I presently make Italian harpsichords, due to my admiration for their tonal qualities and design principles. These instruments are not always appreciated by others as much as I think they should be. Their bright sound projects well, they stay in tune more readily than other harpsichord designs, they are reasonably easy to move and set up, and they possess an understated yet elegant appearance.
My instruments are inspired by historical designs without being literal copies of every single detail. I sometimes use locally available wood (just as the old makers did), instead of the original materials.
Animal glues are used for the majority of the building process, and especially for the joining of soundboard staves, the fastening of bridges and nuts, and the gluing of the soundboard into the case. The use of animal glues allows glue joints to dry hard, while retaining the ability to be dismantled in future should the need arise.
Harpsichord inspired by Alessandro Trasuntino, 1531 (presently in the Royal College of Music, London). Single manual, 2x8', brass stringing, range GG/BB-c3. A=415-440 transposition (no loss of notes in either position). Soundboard of European spruce. Bridge, nut and wrestplank of walnut. Inner casework (as shown here) of Alaska yellow cedar. Turned maple legs.
A spruce soundboard (instead of
Harpsichord inspired by F.A., 1677. Single manual, 2x8', brass stringing, range C/E-c3. A=415-440 (no loss of notes in either position). Soundboard of European spruce. Bridge, nut and wrestplank of walnut. Turned maple legs.
There are two ways to construct an Italian harpsichord, both of which are found in the historical tradition:
Many historical instruments retuned the lowest notes to provide bass notes a third lower than the letter names usually given to those keys. On the Trasuntino, the lowest note BB plays GG, the C# plays AA and the D# plays BB (this is called the GG/BB short octave). On the F.A., the lowest note E plays C, the F# plays D and the G# plays E (this is called the C/E short octave). These substitutions allow common bass notes to be played without enlarging the instrument in the bass region. The notes can always be tuned to their usual pitches instead, if the player so desires, although retuning too often will eventually break the strings due to metal fatigue.
The keyboard range of these instruments can be extended, at additional cost, to provide extra notes in the treble and bass, eliminating the need for a short octave and enlarging the repertoire that can successfully be performed.
All harpsichords come with a keyboard that can be shifted one position to allow performance at a pitch of A=440 Hz (the modern standard) or A=415 Hz (so-called "Baroque pitch").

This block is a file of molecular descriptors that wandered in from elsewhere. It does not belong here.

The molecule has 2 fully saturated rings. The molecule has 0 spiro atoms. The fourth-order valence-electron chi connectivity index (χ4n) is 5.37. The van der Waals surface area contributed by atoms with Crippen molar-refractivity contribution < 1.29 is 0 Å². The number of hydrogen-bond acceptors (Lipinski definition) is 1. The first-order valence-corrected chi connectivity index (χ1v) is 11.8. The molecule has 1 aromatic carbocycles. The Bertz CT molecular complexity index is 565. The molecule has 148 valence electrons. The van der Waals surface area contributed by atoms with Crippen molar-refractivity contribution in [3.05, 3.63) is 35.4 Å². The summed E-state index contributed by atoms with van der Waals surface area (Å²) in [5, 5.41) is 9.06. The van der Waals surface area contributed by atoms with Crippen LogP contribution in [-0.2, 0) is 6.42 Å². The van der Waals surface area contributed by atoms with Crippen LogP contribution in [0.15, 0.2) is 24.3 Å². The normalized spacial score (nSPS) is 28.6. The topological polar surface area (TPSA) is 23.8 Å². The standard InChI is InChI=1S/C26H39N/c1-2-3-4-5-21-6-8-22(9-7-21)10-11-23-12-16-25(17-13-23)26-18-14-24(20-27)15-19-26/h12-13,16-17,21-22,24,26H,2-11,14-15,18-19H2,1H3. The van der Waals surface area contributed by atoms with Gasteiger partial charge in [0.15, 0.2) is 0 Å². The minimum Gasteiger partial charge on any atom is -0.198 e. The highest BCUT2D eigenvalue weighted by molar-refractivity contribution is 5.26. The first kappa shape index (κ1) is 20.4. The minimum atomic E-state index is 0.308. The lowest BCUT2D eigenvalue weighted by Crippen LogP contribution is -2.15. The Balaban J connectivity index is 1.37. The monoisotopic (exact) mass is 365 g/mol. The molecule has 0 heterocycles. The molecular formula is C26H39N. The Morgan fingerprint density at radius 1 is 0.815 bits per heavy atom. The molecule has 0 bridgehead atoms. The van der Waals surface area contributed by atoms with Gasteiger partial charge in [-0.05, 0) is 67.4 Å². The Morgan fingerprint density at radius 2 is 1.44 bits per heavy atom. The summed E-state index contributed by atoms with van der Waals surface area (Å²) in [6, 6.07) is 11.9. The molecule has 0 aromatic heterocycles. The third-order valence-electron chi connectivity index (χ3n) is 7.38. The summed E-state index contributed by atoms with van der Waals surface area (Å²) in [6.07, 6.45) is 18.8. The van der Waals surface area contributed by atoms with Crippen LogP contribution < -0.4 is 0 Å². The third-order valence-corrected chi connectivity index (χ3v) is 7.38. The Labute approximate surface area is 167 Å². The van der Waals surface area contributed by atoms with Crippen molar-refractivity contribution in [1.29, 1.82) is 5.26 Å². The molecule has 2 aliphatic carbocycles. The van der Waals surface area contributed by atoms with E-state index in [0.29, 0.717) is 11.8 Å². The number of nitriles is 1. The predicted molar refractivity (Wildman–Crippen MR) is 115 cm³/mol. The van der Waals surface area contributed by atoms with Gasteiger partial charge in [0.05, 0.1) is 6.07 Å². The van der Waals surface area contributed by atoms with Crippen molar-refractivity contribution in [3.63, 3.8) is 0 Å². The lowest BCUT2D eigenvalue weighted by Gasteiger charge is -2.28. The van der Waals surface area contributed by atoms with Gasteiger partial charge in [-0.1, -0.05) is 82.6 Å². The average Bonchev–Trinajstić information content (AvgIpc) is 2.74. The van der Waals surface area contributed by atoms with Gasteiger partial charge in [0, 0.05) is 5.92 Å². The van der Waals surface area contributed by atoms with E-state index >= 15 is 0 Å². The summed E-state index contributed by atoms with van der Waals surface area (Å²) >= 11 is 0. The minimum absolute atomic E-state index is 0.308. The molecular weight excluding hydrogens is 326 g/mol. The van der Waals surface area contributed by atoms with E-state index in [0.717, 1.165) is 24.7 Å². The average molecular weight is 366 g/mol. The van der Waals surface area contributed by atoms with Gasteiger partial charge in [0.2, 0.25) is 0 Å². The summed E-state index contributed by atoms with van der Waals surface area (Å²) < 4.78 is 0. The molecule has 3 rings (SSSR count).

Harpsichord after Alessandro Trasuntino, 1531
False inner-outer: $11,000
True inner-outer: $12,000
Harpsichord after F.A., 1677
False inner-outer: $9,000
True inner-outer: $10,000
Ontario residents add 13% HST. Residents of other Canadian provinces add 5% GST.
Outer case for true inner-outer harpsichords: add $1,000.
Single-strung (1x8') harpsichords: subtract $1,000 from the prices above.
Keyboard ranges can be enlarged beyond the original, at additional cost.
False inner-outer instruments are painted in a single colour. Other decorative options are priced accordingly; please contact me for more details.
Padded covers are made by a third party to fit my instruments, and are provided at cost (presently about $700 but subject to change). They are strongly recommended for anyone that plans to move the instrument regularly.
Full details of the instrument to be built, the final price and payment terms are recorded in a contract that you (the buyer) and I must both sign.
As a sign of good faith, a non-refundable deposit of $500, fully credited against the total purchase price, must be made upon signature of the contract. This ensures that you are serious about making the purchase and prevents me from investing my time and materials into a project that you might not be fully committed to.
Payments consist of the deposit and three approximately equal installments of the remaining purchase price after the deposit is subtracted.
When work on the harpsichord commences, the first of three payment installments is due. The second installment is due at my discretion during the building process. When the harpsichord is finished and playable, you are invited to evaluate it. If you are satisfied, the final installment is paid and you take possession of the instrument. If you are not satisfied, all your previous payments with the exception of the initial deposit will be refunded, and the contract will be cancelled. The instrument remains my property, should this occur.